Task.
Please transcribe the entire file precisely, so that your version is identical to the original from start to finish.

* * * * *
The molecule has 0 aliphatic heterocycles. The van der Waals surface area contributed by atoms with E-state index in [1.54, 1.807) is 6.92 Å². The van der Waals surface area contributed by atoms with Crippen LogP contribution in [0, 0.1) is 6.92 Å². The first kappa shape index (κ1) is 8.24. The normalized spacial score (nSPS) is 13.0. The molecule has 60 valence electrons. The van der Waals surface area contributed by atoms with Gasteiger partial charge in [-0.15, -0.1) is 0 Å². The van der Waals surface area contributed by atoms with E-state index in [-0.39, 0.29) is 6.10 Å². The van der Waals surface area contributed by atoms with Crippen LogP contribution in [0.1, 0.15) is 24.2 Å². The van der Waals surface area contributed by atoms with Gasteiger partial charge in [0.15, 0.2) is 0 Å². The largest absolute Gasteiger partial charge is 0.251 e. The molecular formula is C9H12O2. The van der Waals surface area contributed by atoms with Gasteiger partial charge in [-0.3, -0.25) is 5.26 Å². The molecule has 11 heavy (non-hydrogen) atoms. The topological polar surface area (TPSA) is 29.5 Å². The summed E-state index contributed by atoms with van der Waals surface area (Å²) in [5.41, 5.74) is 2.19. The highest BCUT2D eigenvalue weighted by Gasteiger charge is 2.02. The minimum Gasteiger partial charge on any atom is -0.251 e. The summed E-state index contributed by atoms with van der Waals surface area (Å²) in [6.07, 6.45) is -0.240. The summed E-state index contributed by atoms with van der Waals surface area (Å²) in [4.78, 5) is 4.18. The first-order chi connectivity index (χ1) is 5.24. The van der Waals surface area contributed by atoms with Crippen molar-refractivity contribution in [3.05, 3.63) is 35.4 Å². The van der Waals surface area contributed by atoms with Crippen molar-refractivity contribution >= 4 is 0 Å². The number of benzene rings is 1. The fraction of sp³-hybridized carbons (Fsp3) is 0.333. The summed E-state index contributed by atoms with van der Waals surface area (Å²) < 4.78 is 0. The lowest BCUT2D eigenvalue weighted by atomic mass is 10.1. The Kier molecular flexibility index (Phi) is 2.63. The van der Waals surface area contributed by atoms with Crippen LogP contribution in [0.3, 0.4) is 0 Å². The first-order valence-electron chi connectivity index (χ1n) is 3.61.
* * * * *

The molecule has 0 aliphatic heterocycles. The van der Waals surface area contributed by atoms with E-state index in [1.54, 1.807) is 6.92 Å². The van der Waals surface area contributed by atoms with Crippen LogP contribution in [0, 0.1) is 6.92 Å². The first kappa shape index (κ1) is 8.24. The normalized spacial score (nSPS) is 13.0. The molecule has 60 valence electrons. The van der Waals surface area contributed by atoms with Gasteiger partial charge in [-0.15, -0.1) is 0 Å². The van der Waals surface area contributed by atoms with E-state index in [-0.39, 0.29) is 6.10 Å². The van der Waals surface area contributed by atoms with Crippen LogP contribution in [0.1, 0.15) is 24.2 Å². The van der Waals surface area contributed by atoms with Gasteiger partial charge in [0.15, 0.2) is 0 Å². The largest absolute Gasteiger partial charge is 0.251 e. The molecular formula is C9H12O2. The van der Waals surface area contributed by atoms with Gasteiger partial charge in [-0.3, -0.25) is 5.26 Å². The molecule has 11 heavy (non-hydrogen) atoms. The topological polar surface area (TPSA) is 29.5 Å². The summed E-state index contributed by atoms with van der Waals surface area (Å²) in [5.41, 5.74) is 2.19. The highest BCUT2D eigenvalue weighted by Gasteiger charge is 2.02. The minimum Gasteiger partial charge on any atom is -0.251 e. The summed E-state index contributed by atoms with van der Waals surface area (Å²) in [6.07, 6.45) is -0.240. The summed E-state index contributed by atoms with van der Waals surface area (Å²) in [4.78, 5) is 4.18. The first-order chi connectivity index (χ1) is 5.24. The van der Waals surface area contributed by atoms with Crippen molar-refractivity contribution in [3.05, 3.63) is 35.4 Å². The van der Waals surface area contributed by atoms with Crippen molar-refractivity contribution >= 4 is 0 Å². The number of benzene rings is 1. The fraction of sp³-hybridized carbons (Fsp3) is 0.333. The summed E-state index contributed by atoms with van der Waals surface area (Å²) < 4.78 is 0. The lowest BCUT2D eigenvalue weighted by atomic mass is 10.1. The Kier molecular flexibility index (Phi) is 2.63. The van der Waals surface area contributed by atoms with Crippen LogP contribution in [0.3, 0.4) is 0 Å². The first-order valence-electron chi connectivity index (χ1n) is 3.61.